• Pilate said, “Quod scripsi scripsi” (what I have written I have written)

• Mikhail Bakhtin said, “Sentences are repeatable. Sentences are repeatable.”

(Mey 199, Bakhtin 108)

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• Turn taking is part of the cooperative principle. It is based on “quid pro quo.”

• It makes speech aware of the audience. Compare the following:

• Bible’s “Golden Rule”

• French “Universal Declaration of Rights”

• United Nations “Freedom Charter

(Mey 268)

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• Current speaker selects next speaker (e.g. by passing feather, etc.)

• Next speaker selects himself

• Speaker runs out of things to say

• Speaker runs out of breath

• Speaker opens the floor to any taker

• Speaker retains the floor by telling a joke or story, “unnatural breaks,” or “turn-threatening noises”

(Sacks 224, Mey 139-140))

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Eschholz, Paulo, Alfred Rosa, and Virginia Clark. Language Awareness: Readings for College Writers. New York, NY: Bedford/St. Martin’s, 2009.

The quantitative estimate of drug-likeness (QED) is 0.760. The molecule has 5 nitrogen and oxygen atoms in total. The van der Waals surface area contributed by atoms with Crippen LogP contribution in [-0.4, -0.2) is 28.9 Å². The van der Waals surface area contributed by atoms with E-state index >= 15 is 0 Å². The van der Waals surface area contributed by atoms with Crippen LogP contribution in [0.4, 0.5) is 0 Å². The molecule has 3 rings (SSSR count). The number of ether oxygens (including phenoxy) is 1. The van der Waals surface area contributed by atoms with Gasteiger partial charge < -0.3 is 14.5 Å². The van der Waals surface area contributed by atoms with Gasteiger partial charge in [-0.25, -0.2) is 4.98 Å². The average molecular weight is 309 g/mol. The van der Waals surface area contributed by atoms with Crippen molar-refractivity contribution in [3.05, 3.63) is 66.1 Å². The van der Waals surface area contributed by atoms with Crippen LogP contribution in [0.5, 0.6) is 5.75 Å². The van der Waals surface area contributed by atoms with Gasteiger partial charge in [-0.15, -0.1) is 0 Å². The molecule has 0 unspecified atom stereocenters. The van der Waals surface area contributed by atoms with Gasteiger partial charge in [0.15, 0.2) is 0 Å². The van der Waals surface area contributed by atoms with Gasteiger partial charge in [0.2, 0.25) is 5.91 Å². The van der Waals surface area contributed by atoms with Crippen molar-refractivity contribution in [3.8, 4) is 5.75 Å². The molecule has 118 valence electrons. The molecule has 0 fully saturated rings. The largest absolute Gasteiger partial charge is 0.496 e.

Grice, H. P. “Further Notes on Logic and Conversation.” In Syntax and Semantics Ed. Peter Cole. New York, NY: Academic Press, 113-128.

Grice, H. P. "Logic and Conversation." Syntax and Semantics. Eds. P. Cole, and J. L. Morgan. New York, NY: Academic Press, 1975, 41-58.

Grice, H. P. "Meaning." Semantics: An Interdisciplinary Reader in Philosophy, Linguistics, and Psychology Eds. D. Steinberg, and L. Jakobovits, Cambridge, England: Cambridge University Press, 53-59.

Grice, H. P. "Presupposition and Conversational Implicature." Radical Pragmatics. Ed. Peter Cole. New York, NY: Academic Press, 1989.

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Grice, H. P. Studies in the Way of Words. Cambridge, MA: Harvard University Press, 1989.